Seniors Won't Pay More
Department of Health (To Jan. 11)
January 8, 2010 4:27 PM
NOTE: The following is an op-ed piece by Health Minister Maureen MacDonald.
The government is committed to making life better and more affordable for Nova Scotians. This is particularly important for seniors.
I've spoken with many seniors, and the cost of prescription drugs is often a concern. The government is committed to keeping program costs as low as possible, which is why we are not increasing Seniors' Pharmacare premiums or co-payments this year.
Seniors understand that drug spending by government has been going up. In fact, the cost of the Seniors' Pharmacare Program is growing annually by about five per cent - up to $195 million this year. Despite this increase, the co-payments and premiums are not going up. That's a pretty good insurance program.
What's happening is that more and more seniors at higher income levels are joining the program. This affects what seniors as a group end up paying into the program. Quite simply, higher income seniors pay the maximum premium, which means more money comes into the program from seniors collectively. However, individual seniors are protected when we hold the line on the premiums and co-payments.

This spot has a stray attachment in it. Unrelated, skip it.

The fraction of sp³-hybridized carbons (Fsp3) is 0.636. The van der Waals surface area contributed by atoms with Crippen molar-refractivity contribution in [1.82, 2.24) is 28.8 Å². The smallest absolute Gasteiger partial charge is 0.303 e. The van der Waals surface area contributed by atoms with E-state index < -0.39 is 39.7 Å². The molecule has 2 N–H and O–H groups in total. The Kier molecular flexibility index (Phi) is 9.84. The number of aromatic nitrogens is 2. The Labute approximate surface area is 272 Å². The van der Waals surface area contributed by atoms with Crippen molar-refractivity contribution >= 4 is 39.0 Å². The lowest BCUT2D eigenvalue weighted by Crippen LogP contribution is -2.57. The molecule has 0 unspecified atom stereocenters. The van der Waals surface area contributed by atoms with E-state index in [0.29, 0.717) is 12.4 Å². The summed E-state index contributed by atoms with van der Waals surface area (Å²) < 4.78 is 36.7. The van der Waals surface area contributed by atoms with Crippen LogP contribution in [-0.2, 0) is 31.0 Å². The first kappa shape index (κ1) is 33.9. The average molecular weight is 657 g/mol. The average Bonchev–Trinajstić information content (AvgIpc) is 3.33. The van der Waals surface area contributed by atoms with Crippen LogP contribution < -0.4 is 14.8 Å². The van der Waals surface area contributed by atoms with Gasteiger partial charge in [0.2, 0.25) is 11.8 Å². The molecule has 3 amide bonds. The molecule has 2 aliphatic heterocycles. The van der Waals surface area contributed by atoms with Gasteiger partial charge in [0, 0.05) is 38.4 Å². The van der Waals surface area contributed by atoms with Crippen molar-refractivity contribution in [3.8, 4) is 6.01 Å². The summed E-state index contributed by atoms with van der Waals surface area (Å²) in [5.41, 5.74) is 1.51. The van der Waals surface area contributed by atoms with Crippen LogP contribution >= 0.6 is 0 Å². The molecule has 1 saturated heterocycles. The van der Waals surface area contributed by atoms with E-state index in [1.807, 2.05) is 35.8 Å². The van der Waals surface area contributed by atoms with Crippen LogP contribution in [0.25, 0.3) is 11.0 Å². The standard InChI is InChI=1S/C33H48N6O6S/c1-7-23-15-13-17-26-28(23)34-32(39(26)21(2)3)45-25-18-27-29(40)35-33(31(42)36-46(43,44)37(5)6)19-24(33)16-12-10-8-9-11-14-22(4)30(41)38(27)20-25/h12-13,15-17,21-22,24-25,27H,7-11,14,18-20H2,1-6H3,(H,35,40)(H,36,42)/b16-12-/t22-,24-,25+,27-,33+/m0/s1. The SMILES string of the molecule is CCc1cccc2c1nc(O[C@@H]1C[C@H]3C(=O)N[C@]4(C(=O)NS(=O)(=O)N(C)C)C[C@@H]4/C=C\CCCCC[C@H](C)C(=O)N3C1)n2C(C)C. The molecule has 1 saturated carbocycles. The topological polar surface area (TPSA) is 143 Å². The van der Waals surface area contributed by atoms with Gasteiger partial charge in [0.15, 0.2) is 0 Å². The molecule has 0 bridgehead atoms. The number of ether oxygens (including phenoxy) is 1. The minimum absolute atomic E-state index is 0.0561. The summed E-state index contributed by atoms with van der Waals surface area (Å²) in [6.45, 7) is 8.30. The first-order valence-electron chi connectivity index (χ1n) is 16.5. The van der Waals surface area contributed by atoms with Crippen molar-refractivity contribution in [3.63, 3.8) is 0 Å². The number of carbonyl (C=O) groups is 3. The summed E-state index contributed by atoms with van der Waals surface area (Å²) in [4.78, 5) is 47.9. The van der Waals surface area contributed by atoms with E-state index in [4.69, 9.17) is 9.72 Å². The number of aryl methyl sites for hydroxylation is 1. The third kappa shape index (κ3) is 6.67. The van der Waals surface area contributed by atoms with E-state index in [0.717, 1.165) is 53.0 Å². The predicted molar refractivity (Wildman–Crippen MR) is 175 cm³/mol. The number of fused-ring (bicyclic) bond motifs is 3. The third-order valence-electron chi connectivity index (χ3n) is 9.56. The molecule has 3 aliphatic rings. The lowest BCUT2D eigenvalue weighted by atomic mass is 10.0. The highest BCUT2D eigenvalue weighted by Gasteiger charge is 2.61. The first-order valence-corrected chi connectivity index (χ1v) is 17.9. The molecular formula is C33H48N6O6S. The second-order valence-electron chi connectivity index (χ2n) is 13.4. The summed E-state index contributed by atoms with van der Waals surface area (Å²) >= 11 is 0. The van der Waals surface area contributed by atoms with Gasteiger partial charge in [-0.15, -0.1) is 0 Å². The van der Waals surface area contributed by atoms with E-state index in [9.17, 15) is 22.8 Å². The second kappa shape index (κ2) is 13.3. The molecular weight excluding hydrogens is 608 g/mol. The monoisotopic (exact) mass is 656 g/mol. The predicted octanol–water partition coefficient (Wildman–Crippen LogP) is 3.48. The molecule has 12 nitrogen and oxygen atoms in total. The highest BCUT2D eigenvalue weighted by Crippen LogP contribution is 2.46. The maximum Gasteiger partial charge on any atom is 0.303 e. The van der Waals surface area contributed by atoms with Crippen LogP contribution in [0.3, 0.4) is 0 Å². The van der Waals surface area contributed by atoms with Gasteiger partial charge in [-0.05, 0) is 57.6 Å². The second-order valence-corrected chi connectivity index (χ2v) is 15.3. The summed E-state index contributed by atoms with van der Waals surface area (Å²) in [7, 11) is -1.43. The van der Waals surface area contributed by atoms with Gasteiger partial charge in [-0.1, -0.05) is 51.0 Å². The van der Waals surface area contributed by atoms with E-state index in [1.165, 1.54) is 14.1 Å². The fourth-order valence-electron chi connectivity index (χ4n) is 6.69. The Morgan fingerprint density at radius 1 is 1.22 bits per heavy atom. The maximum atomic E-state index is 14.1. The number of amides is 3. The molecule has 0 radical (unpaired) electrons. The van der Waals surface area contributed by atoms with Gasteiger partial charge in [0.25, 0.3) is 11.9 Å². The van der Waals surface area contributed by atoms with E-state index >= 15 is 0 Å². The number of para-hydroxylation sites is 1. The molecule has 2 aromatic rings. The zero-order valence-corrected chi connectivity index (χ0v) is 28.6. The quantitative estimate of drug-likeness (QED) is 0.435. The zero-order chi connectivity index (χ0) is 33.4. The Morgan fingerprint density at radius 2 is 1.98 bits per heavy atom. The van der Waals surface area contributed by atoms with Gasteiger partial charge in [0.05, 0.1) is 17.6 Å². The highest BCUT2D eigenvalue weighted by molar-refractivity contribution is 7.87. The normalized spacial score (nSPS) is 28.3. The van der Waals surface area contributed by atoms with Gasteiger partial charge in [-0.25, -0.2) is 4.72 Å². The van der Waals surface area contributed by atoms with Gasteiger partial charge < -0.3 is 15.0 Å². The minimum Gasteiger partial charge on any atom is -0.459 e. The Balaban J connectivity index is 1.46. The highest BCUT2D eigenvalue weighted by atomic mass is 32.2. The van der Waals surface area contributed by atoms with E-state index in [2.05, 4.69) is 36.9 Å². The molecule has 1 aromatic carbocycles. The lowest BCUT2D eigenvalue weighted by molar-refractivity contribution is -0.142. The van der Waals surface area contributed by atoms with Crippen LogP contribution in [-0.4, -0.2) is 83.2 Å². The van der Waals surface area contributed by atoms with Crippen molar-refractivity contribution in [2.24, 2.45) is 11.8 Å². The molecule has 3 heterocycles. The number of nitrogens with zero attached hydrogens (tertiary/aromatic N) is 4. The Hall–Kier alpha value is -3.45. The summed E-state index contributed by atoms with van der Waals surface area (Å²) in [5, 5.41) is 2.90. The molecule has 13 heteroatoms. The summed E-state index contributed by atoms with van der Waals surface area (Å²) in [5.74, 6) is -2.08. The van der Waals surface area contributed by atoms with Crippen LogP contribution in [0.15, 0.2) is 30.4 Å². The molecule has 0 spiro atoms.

Here's how it breaks down. Last year, taxpayers covered almost 74 per cent of the program costs, while seniors covered about 26 per cent. This year, taxpayers will contribute the same overall dollar amount, but cover about 73 per cent of costs overall. Seniors collectively will pay about 27 per cent.
While we remain committed to keeping costs for seniors as low as possible, we believe this is a reasonable balance between taxpayers and seniors, who are the direct beneficiaries of the program.
Seniors are taxpayers too. They understand the serious financial challenges facing the province. While I'm sure seniors would have preferred to see a reduction in premiums and co-payments, in the face of escalating program costs and a massive deficit, holding the line seems to be a fair compromise.
In the long run, the challenge is to find ways to provide access to much needed medications without breaking the bank. That's why the government is going to create a new drug management unit to lead this work. We are also taking a close look at the various pharmacare programs we offer, so that they are fair for all those who need prescription medications, especially seniors.
Media Contact: Nicole Watkins Campbell
Department of Health